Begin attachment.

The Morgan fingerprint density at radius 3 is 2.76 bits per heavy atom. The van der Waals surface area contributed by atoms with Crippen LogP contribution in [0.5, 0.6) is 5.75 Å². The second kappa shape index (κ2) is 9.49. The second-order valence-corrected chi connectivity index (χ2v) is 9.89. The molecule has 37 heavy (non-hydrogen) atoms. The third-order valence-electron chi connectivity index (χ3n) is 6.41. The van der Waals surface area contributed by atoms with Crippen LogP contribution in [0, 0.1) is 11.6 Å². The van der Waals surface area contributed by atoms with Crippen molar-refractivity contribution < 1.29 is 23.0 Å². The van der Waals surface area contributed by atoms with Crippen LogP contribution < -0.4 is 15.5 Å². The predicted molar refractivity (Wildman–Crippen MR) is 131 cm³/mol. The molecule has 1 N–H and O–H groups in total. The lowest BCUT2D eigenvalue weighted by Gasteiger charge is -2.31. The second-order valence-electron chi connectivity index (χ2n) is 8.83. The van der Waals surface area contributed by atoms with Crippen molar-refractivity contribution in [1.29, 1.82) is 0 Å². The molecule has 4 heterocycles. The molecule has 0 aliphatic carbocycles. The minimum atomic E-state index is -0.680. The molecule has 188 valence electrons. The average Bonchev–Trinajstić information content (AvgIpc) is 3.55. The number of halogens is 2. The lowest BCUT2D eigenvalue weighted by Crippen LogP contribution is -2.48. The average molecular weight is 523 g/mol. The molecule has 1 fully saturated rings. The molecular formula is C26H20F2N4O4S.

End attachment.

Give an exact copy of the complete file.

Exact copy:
The Morgan fingerprint density at radius 3 is 2.76 bits per heavy atom. The van der Waals surface area contributed by atoms with Crippen LogP contribution in [0.5, 0.6) is 5.75 Å². The second kappa shape index (κ2) is 9.49. The second-order valence-corrected chi connectivity index (χ2v) is 9.89. The molecule has 37 heavy (non-hydrogen) atoms. The third-order valence-electron chi connectivity index (χ3n) is 6.41. The van der Waals surface area contributed by atoms with Crippen LogP contribution in [0, 0.1) is 11.6 Å². The van der Waals surface area contributed by atoms with Crippen molar-refractivity contribution < 1.29 is 23.0 Å². The van der Waals surface area contributed by atoms with Crippen LogP contribution < -0.4 is 15.5 Å². The predicted molar refractivity (Wildman–Crippen MR) is 131 cm³/mol. The molecule has 1 N–H and O–H groups in total. The lowest BCUT2D eigenvalue weighted by Gasteiger charge is -2.31. The second-order valence-electron chi connectivity index (χ2n) is 8.83. The van der Waals surface area contributed by atoms with Crippen molar-refractivity contribution in [1.29, 1.82) is 0 Å². The molecule has 4 heterocycles. The molecule has 0 aliphatic carbocycles. The minimum atomic E-state index is -0.680. The molecule has 188 valence electrons. The average Bonchev–Trinajstić information content (AvgIpc) is 3.55. The number of halogens is 2. The lowest BCUT2D eigenvalue weighted by Crippen LogP contribution is -2.48. The average molecular weight is 523 g/mol. The molecule has 1 fully saturated rings. The molecular formula is C26H20F2N4O4S.